Peace and Democracy are Predominant Themes of Middle East Week
February 15, 2013
During the week of February 11th, Emmanuel welcomed two activist scholars of Middle Eastern affairs for Middle East Week at the College. Dr. Sadik Al-Azm and Dr. Ron Pundak spoke on topics related to “The Changing Middle East: Will it Bring Democracy and Peace?”
During the week of February 11th, Emmanuel welcomed two activist scholars of Middle Eastern affairs for Middle East Week at the College. Dr. Sadik Al-Azm and Dr. Ron Pundak spoke on topics related to "The Changing Middle East: Will it Bring Democracy and Peace?"
On Tuesday, February 12th, Dr. Sadik Al-Azm discussed "Civil Society and the Arab Spring" in the Janet M. Daley Library Lecture Hall. Al-Azm spoke of the "quasi-consensus" of the modern notions of a civil society in the Middle East, ideas of which began to formulate in the mid-1980s.
"The most important [ideas] being the primacy of citizenship, some respect for human rights, something of an independent judiciary, and a more attentive attitude to things like civil rights and civil liberties," Al-Azm said.
However, these ideas were not put into practice until the short-lived, but ill-fated, Damascus Spring of 2000-2001, which Al-Azm called "a prelude and a dress rehearsal for what we see now as the Arab Spring and the popular movements that have arisen, the values, demands and slogans that we have heard in the various Tahrir Squares."
Al-Azm described the Arab Spring movement as the finest hour of the various youth Arab civil societies, as the masses defeated the dynastic principle of Arab presidents passing power to their offspring in favor of the more democratic principle of the electoral circulation of power. He noted that the traditional slogans and demands of Arab nationalism gave way to more typical aspirations of a civil society-freedom, rights, dignity, integrity, plurality, democracy, transparency and equality. Also remarkable for what Al-Azm called "conservative societies and prudish cities," was the participation of women and the presence of children, as well as the innovative types of art and expression, from music and dancing to satirical cartoons and critical graffiti. While many academics continue to look to the past for Middle-Eastern models of civil society, Al-Azm stressed the importance of starting with a clean slate.
"The struggle for a functioning civil society in the Arab world is neither a restoration of something that was once there, nor an extension of the past, but the instituting of something genuinely new," Al-Azm said.
Dr. Ron Pundak's talk, "Five Personal Stations in One National Conflict: Can Israel and Palestine Reach Peace?" took place on Wednesday, February 13th, in the Janet M. Daley Library Lecture Hall.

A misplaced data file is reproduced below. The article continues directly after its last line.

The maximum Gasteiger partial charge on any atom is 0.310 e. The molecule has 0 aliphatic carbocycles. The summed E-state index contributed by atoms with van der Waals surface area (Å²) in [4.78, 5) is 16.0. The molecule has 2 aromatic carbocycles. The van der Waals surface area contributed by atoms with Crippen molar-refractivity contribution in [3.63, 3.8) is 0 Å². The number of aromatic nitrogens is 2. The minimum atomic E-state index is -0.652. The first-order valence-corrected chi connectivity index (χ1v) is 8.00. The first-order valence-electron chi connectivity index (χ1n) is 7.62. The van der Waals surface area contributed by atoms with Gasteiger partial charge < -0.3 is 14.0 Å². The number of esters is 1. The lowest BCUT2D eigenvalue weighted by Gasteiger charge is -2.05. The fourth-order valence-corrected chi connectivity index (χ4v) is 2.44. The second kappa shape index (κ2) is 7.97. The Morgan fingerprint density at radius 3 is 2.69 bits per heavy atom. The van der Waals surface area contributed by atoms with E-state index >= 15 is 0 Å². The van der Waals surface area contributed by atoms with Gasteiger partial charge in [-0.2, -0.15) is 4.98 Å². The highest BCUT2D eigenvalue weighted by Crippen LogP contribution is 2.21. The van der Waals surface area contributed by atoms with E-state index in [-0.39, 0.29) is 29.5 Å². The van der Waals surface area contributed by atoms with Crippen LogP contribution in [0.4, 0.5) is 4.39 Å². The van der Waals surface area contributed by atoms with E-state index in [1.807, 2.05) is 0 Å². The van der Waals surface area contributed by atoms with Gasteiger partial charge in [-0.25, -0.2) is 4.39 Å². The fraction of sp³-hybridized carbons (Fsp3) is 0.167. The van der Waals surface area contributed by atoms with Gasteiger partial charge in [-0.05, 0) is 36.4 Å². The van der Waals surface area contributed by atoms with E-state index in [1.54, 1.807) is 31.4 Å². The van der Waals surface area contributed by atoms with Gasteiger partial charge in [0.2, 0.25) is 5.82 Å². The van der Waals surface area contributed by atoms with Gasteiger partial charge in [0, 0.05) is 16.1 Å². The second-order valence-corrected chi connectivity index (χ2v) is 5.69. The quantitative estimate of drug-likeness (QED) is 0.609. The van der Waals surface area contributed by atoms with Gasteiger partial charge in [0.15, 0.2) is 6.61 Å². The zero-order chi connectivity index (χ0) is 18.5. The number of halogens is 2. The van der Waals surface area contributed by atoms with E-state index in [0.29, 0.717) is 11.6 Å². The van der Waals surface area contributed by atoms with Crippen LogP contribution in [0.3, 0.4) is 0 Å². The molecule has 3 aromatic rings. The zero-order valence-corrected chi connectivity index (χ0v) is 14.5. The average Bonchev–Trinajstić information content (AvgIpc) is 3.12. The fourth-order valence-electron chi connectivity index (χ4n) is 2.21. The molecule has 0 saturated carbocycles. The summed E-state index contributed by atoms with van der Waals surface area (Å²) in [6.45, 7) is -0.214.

Pundak framed his talk on the Palestenian-Israeli conflict with stories from his family's personal history-from the Jewish diaspora and strong anti-Semitic pogroms in the Ukraine in 1905 that lead to his grandparents' eventual migration to Denmark, to his father's service for the Jewish population in the 1948 War of Independence, which saw the end of the British Empire in the Middle East and the birth of Israel, all the way to Pundak's involvement in the Oslo peace process in 1993.
The ongoing Israeli-Palestinian conflict over territories, borders and the mutual recognition between two national movements in the 20 years since Oslo have seen both good and bad prime ministers, Pundak noted, some who have wanted peace and some who have not. But is an agreement between the Jewish and Arabic populations possible? "Practically? Definitely yes," Pundak said, "For each of the core issues, there are practical solutions. The period of ideology, of everything is ours or everything is theirs of the last 20 years is over."
Pundak said that the conflict needs a courageous leader on the Israeli side, noting that while Prime Minister Benjamin Netanyahu is not against peace, the most that he will offer to the Palestinians will not meet their basic demands. He called Palestinian president Mahmoud Abbas "an honest, straightforward man of peace" and "the best Palestinian leader we can have."
"We have all the ingredients for peace," Pundak said, hoping that a third party, specifically U.S. President Barack Obama during his trip to Israel in March, will be the agent for change that the two states need.
On Thursday, February 14th, faculty were invited to a luncheon with the speakers, during which there was an active interchange of ideas on two themes: the momentous Arab Spring and the burst of energy on the streets of the Arab world demanding democracy, as well as the possible future of Syria; and the needs and challenges to reaching a final resolution of the Palestinian-Israeli conflict.
Dr. Al-Azm and Dr. Pundak were also invited to visit Emmanuel classes during the week to discuss such subjects as negotiation techniques in the Palestinian-Israeli conflict, the growth of Arab nationalism under the Ottoman Empire and the novels of Nobel Laureate Naguib Mahfouz.
Dr. Sadik Al-Azm is one of the most important scholars, human rights proponents and civil society activists in the Middle East today. He is currently a member of the political opposition to President Hafez Al-Assad, the National Coalition of Syrian Revolutionary and Opposition Forces.
Dr. Ron Pundak played a decisive role in the Oslo peace process, first in helping to create the secret track of the unofficial negotiations at the beginning of 1993 and later as a member of the official negotiating team. He is currently co-chair of the Palestinian-Israeli Peace NGO Forum.
Middle East Week was supported by funds from OneWorld Boston, an affiliate of the Cummings Foundation.